OUR ISLANDS AND THEIR PEOPLE.
it stolidly now. Her nose is flat and thick-skinned. The cavities are haplessly visible, and a play of the nostrils is wholly impossible. Hence the fine charm of sensitiveness is denied her. The nose of the Filipino woman is for breathing purposes only, and it is the most ugly of her uncomely features. Her brow is insignificant and hair grows low upon it. Her lips and teeth are of a hue best expressed by bronze-vermilion. Such is the combined stain of tobacco and the betel nut. Her hair is dead black. The lackluster effect is probably caused by continued exposure to the sun. Frequently it falls down to her waist and is never braided. When freshly combed it presents a drippy appearance, because it is soaked to make it shine.
a This is not a dream-face I have been picturing. I realize this harshly, but it'is the face of the Filipino woman without the pock-marks. There are a good many things about her. In some respects she is uncannily good, to an extent which white men cannot understand in a dark woman. Her virtues will not be forgotten, but as a race she is the most thoroughly and largely pockmarked creature imaginable.
country if streams such as these were the only available ones. A rushing memory always smites me when I approach one of these overworked drains. Frequently an odor is vibrant with memory; and always there comes back to me a torrent of imperishable recollections of one hot day I entered the walled city of Shanghai, and was seized with an hysterical frenzy to get out once more.
a The Filipino woman splashes about in the water of these streams. She collects large, smooth stones upon the bank, and pounds the articles to be laundered upon them. And, beholda most marvelous of miraclesa out of the corruptible comes clean clothes. At least they look white. She washes her own garments first, and the sun has dried them by the time she has pounded the spots off the articles of the other members of the family. Meanwhile her bare baby, who has not worried whatever about clean clothes or otherwise, rolls about on the wet, warm stones and waits for his bath. After he has been dipped and rubbed excessively, he is placed back upon the stones, and the sun wipes him dry. Then the mother dons her clean linen and combs her hair while it is still shiny with ditch water.
a There are two things you will never see among these women a a pretty face or a soiled garment. Mostly in the daytime she is either washing her clothing, her babies or herself. Even to a man, the structure of her apparel is simple. The whole is built about a cord which is fastened about her waist. Certain draperies are partly tucked under this cord and partly held in place by an unoccupied hand. A small garment, the shape of a pillowcase, with the bottom end free and loosened places in the sides for arms, is thrust over the head, leaving the arms and shoulders bare. The woman is then attired. Often when she is working at the river banks, or busy in her shack, the upper and lower garments are laid aside, but the cord about her waist is never unfastened.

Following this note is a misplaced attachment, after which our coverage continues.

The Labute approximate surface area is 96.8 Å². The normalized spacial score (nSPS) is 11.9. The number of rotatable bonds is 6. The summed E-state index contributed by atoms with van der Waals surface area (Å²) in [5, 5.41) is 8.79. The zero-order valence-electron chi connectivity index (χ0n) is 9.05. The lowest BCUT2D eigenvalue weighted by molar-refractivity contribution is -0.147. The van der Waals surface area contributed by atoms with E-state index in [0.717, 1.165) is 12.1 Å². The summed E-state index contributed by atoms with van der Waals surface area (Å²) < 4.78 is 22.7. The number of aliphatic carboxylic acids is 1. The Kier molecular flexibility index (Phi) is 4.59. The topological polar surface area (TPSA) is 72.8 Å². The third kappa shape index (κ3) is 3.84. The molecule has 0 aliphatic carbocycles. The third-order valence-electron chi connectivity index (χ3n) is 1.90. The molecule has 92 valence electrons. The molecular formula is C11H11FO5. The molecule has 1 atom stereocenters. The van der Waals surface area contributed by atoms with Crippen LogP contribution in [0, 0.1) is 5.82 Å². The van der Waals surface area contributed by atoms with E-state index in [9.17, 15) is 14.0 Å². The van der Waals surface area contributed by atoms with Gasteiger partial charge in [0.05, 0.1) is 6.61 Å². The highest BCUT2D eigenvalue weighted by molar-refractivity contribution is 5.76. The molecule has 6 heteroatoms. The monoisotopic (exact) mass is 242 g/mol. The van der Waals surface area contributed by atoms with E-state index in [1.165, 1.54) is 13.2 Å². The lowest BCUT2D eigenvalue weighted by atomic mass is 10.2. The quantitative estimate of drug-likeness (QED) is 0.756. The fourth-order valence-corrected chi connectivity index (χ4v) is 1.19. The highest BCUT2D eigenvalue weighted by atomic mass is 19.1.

a She has a mania for washing, and so long as water is handy for her laving purposes, she doesna t seem to mind its nature nor the wherefore of its presence. There are numerous little streams about Manila, especially in the rainy season. They are backwaters from the bay, and in a manner painfully deliberate they drain the city. There would be no suicides by drowning in the white mana s
a The martial law in Manila does not approve of this sort of thing, and the soldiers who enforce the law are called upon to prevent these little affairs of the mothers and babies. And since neither the language nor the habits of the soldiers and the Filipino women are in sympathy with each other, explanations are difficult. The womana s mother, and her mothera s mother washed their garments and their babies in these places. Nobody bothered them. She cannot understand why these white men with guns intrude upon her ancient customs. She doesna t like the white man anyway. Her eyes tell him so, and she wishes he were back in his own land.
a This strange unsmiling creature loves the tiny brown atom which is with her on the river bank. She has none of the coy ways of other women. She will not smile at you and put mischief and mockery in her eyes. If she [possesses any of the fine mysteries which make the life of a man sweet and sad, the white man does not see them. To him she is foreign, implacablea sexless. But because she has a baby-talk for her little ones, and fills her heart with them, the white man remembers that she is a woman;
GROUPS OF FIUPINOS IN THE MARKET AT CAVITE.